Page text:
As the owner of an alpaca farm in the United States, I knew about Quechua Benefit and Mike Safley’s efforts to build a home and school for the children of the poorest alpaca farmers in the highlands of Peru. A place called Casa Chapi. But Peru was far away, and the reality of the poverty of the Quechua people even further.
In 2014, Quechua Benefit offered the first Education with a Destination Peru Tour, which promised a look at places and people that aren’t usually seen by tourists and travelers. The trip through the highest, most remote areas of the Andes included visits to the alpaca farms who exported the first alpacas to the US, a roundup of wild vicuña for their biennial shearing, and a chance to see Casa Chapi — an experience that called to my hearty, adventurous soul.
As promised, the experiences were second to none, and certainly not for the squeamish. Between narrow, winding mining roads that plunged to canyons far below, to accommodations and food that would try the strongest constitution, I, indeed, saw awesome sights that few gringos get to see.
But it was when we reached Casa Chapi that I fell in love. As we pulled up to the gates, the children were lined up waiting to greet our group. Their colorful clothing matched their rosy cheeks, sparkling eyes, and beautiful smiles. Each child hugged every one of our group, and I suspected that some of the children went through the line more than once for another hug. Some were shy, a few boys clowned, all were cheerful and happy to see us.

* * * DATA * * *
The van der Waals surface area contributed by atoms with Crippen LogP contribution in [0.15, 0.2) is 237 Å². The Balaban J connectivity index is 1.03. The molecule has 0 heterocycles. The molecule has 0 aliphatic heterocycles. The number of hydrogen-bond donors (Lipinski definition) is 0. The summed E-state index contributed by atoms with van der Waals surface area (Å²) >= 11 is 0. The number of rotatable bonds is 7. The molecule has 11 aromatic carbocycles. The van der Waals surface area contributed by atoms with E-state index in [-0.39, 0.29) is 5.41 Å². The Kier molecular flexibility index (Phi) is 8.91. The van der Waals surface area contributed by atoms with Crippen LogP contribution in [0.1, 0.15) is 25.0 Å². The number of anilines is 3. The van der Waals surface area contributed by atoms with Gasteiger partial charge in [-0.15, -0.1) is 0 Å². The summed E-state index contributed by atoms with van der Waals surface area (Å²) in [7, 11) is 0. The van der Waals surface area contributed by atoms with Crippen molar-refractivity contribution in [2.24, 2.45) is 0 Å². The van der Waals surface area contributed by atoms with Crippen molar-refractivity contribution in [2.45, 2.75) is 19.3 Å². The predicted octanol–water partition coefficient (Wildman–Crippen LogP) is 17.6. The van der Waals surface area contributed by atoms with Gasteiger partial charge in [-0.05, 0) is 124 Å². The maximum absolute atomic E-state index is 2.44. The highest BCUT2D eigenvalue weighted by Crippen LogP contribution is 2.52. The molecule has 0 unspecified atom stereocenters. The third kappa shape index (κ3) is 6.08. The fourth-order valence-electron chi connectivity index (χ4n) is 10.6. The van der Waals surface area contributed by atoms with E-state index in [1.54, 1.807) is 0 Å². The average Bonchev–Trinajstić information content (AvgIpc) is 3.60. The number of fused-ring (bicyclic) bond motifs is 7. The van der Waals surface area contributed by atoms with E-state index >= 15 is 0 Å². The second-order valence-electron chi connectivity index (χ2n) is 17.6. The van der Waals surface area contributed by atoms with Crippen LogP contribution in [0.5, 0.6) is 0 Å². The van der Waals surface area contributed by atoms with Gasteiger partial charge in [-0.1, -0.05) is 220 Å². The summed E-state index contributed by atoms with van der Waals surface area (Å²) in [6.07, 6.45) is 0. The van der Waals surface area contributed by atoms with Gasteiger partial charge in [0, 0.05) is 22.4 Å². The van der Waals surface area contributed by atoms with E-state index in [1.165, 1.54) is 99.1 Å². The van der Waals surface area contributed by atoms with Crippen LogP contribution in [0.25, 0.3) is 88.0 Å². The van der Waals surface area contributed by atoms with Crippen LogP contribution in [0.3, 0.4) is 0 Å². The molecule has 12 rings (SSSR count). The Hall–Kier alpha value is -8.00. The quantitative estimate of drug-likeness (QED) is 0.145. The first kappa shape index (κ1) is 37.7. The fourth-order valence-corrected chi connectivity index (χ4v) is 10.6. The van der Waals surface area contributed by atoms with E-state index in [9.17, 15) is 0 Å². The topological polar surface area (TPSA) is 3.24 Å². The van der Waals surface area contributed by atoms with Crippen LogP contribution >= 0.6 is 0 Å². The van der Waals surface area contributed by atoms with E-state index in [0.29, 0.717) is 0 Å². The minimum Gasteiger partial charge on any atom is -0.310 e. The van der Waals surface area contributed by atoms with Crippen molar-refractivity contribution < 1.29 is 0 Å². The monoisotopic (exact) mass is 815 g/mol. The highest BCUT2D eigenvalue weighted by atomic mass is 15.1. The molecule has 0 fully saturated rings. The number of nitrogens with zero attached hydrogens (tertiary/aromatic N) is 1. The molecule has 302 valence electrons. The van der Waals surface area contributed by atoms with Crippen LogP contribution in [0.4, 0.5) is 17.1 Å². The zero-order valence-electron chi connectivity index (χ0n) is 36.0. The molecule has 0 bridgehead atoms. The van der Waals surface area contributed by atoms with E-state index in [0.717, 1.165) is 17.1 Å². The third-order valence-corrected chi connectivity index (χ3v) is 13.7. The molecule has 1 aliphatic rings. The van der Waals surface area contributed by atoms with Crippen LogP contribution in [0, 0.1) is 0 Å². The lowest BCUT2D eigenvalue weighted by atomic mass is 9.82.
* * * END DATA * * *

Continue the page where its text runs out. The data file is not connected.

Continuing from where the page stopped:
I’ve returned to Peru three times since that trip. I now help direct the educational programs for Casa Chapi. And I must tell you that nothing in the photos, or the literature, or even this beautifully produced video can prepare you for the power of the love at Casa Chapi. You need to visit and find out for yourself.
Enormous thanks to Jay Reeder of and Nigel Joseph for filming and producing this video. Jay serves as Chief Catalyst at Georgia Calls, a nonprofit organization with a heartfelt calling to help rebuild and reestablish families experiencing the hardship of homelessness, in all its forms. He also runs Apple Mountain Alpacas in Clarkesville, Georgia with his wife and three boys.